order to track with HPB's writings. Separation is indeed justified.
For example, reading metaphor as literal will lead to a lot of silly
conclusions. HPB herself warned against this.
The point that I think your are making: that certain great writers in
history i.e. Plato, Paracelsus etc. expressed similar ideas, is not
related to mine, nor do I disagree with it--as far as it goes.
>>Agreed if that practice is a personal one. On the other hand, preaching
>>of the "TRUTH" of Theosophy defeats the whole intent.
>>DTB How? It is either true or untrue. Which?
>JHE It can also be neither true nor untrue, and/ or it can be both true and
>untrue. Let us avoid smothering the life out of Theosophy by forcing it
>into modernistic binds of true and false, authoritative and not
>authoritative, good and bad et. These are only a few out of many
>options we may employ to broaden our understanding. Quantum physics have
>shown that universe is much greater than the limits of binary thinking.
>DTB Agreed, but what does SYNTHESIS say? You can't have true grandeur
>without verity in all aspects.
Yes, SYNTHESIS, which must transcend this binary thinking of "true or
>>This reminds me of a story that W.B. Yeats told concerning an open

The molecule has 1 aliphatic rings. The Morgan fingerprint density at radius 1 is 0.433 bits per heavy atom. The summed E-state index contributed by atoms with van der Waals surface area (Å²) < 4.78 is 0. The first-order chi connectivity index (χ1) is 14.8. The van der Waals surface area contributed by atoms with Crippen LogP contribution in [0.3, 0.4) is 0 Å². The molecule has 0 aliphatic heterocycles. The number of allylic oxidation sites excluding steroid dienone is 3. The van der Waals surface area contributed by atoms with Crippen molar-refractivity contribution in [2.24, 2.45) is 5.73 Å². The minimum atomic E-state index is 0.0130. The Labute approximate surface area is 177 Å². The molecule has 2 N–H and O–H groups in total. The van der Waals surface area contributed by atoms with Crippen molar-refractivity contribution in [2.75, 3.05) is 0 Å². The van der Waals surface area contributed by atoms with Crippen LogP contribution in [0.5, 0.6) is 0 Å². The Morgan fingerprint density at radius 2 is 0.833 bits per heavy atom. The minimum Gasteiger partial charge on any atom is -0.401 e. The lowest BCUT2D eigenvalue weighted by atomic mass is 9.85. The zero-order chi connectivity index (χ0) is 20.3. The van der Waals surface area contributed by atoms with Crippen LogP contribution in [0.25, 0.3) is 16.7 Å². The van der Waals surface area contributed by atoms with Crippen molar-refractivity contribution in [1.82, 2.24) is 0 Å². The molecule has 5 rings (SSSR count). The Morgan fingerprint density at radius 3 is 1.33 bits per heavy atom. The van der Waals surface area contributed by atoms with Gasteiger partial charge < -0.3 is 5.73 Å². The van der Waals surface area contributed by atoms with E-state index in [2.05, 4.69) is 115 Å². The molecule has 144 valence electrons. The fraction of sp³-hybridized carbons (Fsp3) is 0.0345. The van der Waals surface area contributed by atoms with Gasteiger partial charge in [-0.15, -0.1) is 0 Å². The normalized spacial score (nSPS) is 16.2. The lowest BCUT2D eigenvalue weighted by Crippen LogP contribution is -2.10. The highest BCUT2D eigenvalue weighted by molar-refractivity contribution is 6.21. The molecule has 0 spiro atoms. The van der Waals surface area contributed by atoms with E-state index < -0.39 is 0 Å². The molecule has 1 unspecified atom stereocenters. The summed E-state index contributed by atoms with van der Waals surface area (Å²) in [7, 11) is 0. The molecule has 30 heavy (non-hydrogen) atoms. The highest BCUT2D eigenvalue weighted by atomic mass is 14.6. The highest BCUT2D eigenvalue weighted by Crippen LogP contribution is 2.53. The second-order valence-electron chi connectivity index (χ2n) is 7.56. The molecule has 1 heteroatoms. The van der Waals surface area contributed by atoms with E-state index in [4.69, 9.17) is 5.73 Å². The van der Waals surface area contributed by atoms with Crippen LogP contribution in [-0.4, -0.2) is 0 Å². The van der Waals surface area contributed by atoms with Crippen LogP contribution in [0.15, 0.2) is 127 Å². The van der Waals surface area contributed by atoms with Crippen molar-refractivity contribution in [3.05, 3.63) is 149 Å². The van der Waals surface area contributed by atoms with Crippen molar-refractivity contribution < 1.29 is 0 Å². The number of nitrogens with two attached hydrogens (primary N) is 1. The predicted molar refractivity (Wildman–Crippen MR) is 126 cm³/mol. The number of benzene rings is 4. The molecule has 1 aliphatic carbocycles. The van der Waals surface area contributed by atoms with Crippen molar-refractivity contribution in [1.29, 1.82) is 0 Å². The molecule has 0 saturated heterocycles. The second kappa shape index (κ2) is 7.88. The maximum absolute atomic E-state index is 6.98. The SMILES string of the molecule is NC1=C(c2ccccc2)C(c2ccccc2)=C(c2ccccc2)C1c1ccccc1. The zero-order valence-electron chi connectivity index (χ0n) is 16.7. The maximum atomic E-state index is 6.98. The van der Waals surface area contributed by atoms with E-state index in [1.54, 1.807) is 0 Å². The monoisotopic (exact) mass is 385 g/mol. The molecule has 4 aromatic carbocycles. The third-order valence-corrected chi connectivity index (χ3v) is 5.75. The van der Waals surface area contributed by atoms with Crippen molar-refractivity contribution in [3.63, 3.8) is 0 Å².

>>discussion meeting he attended at HPB's. He wrote that there was a
>>woman present who was so taken by this idea of a divine spark within her
>>that during the course of the evening she repeated it again and again at
>>every opportunity. Finally HPB spoke up and said that: "My dear, what
>>you say is true, but if you keep repeating it, that spark will go out."
>>DTB Excellent comment -- as it was purely superficial.
>JHE Superficial? That wasn't Yeats' point for telling the story. Yeats was
>very negatively impressed by the rampant fanaticism of many of the
>people who surrounded HPB. This woman who became obsessed by this idea
>of a "divine spark" is only one of many examples he gave. Indeed,
>behind HPB's little put-down is a very serious point, because, how can
>the divine spark come through one who has become fanatically obsessed?
>DTB The only point of resolution lies between HIGHER MANAS and LOWER
>MANAS -- the immortal INDIVIDUAL and the temporary personal mind of the
>-presently incarnated man or woman. This is the read difference as I see
Yes, which Yeats' would argue, cannot be achieved through fanaticism.
>DTB I give up here, as it seems our opinions diverge.
>I say that THEOSOPHY is synonymous with TRUTH -- you say not so -- so where
>does it get us ?
Where did I say "not so."
>DTB I know THEOSOPHY is not to be preached or swallowed wholesale.
>DTB It demands study. No one's verbiage is the final IT. You seem to take off
>on words and I, on IDEAS.
Words represent ideas, and our minds are organized to express ideas
linguistically. Each, therefore, becomes the means of expression for
the other. Within this apparent duality lies the key to that SYNTHESIS
you mentioned earlier.